Countries struggle over plans to evacuate their citizens from Sudan.

Japan on Wednesday became the first nation to announce a plan to evacuate its citizens from Sudan, but questions surrounded how the effort would unfold, with the main international airport in Khartoum closed and millions of people sheltering indoors.

Amid five days of deadly clashes, including at times heavy fighting at the international airport in Khartoum, the Sudanese capital, other countries have said they cannot repatriate their citizens now or have no immediate plans to do so.

On Wednesday, an effort by Germany to rescue about 150 of its citizens failed when military airplanes abandoned a plan to fly into Khartoum because of the violence, the German newsmagazine Der Spiegel reported. The German Air Force flew three transport planes toward Sudan, getting as far as a refueling stop in Greece, when the plan was scrapped and the planes were rerouted back to Germany, according to the report.

The Germans include diplomats, federal police officers, aid workers and others, the magazine said.

Although the runway at Khartoum’s airport is believed to be intact, Rapid Support Forces paramilitaries have tried to take control of the sprawling complex, which is near the center of the capital. On Wednesday morning, airstrikes pounded the airport, likely fired by Sudanese Army warplanes trying to rout the rival R.S.F. fighters from the facility.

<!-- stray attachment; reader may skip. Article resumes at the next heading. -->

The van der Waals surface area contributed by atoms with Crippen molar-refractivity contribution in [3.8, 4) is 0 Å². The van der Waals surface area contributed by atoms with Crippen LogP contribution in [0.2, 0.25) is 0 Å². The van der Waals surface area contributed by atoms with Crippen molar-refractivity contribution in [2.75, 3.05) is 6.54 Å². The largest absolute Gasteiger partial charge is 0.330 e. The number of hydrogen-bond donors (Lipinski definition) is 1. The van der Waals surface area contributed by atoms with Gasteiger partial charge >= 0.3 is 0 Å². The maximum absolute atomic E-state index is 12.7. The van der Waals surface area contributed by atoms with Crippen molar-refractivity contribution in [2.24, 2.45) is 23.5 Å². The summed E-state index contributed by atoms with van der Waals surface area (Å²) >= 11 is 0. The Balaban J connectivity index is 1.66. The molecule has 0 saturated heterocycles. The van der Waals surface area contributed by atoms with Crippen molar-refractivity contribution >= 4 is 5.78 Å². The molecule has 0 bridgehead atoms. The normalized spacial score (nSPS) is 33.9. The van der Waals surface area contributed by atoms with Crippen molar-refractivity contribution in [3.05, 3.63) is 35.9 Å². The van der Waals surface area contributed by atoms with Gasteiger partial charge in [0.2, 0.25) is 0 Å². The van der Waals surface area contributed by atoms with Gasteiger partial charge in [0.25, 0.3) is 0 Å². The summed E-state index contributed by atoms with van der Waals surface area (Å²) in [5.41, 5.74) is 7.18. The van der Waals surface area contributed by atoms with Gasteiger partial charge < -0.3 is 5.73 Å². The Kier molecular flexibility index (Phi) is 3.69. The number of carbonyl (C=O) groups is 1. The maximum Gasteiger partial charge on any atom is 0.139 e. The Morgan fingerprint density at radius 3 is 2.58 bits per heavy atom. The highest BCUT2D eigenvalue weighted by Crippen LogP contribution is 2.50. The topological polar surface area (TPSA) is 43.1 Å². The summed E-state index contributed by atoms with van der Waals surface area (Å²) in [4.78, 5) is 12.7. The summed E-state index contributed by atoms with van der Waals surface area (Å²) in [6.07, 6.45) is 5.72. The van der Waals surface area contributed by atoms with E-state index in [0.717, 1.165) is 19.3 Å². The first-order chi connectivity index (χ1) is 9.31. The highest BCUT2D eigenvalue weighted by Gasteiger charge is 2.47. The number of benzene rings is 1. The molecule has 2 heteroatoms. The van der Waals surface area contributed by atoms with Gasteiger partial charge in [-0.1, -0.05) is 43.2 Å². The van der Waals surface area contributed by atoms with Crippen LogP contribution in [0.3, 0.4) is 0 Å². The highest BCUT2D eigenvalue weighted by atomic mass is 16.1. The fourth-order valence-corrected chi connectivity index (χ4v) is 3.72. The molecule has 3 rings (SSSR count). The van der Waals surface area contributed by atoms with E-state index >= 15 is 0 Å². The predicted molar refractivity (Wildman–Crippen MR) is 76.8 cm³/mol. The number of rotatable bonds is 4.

The U.S. State Department has said that it has no plans for a government-coordinated evacuation, and on Tuesday continued to urge Americans in Sudan to shelter in place. Russia has said that its embassy in Khartoum is in touch with Russians trapped by the fighting and that it will try to bring them to safety “as soon as possible.”

Japan’s top government spokesman, Hirokazu Matsuno, told a news conference on Wednesday that about 60 Japanese nationals in Sudan were safe, but that many, including diplomats and aid officials, faced “severe” shortages of food and water.

As a result, Japan’s Foreign Ministry asked its country’s military to conduct a rescue mission, Mr. Matsuno said, according to the Kyodo News agency. But he offered no information about how or when the rescue mission would take place.

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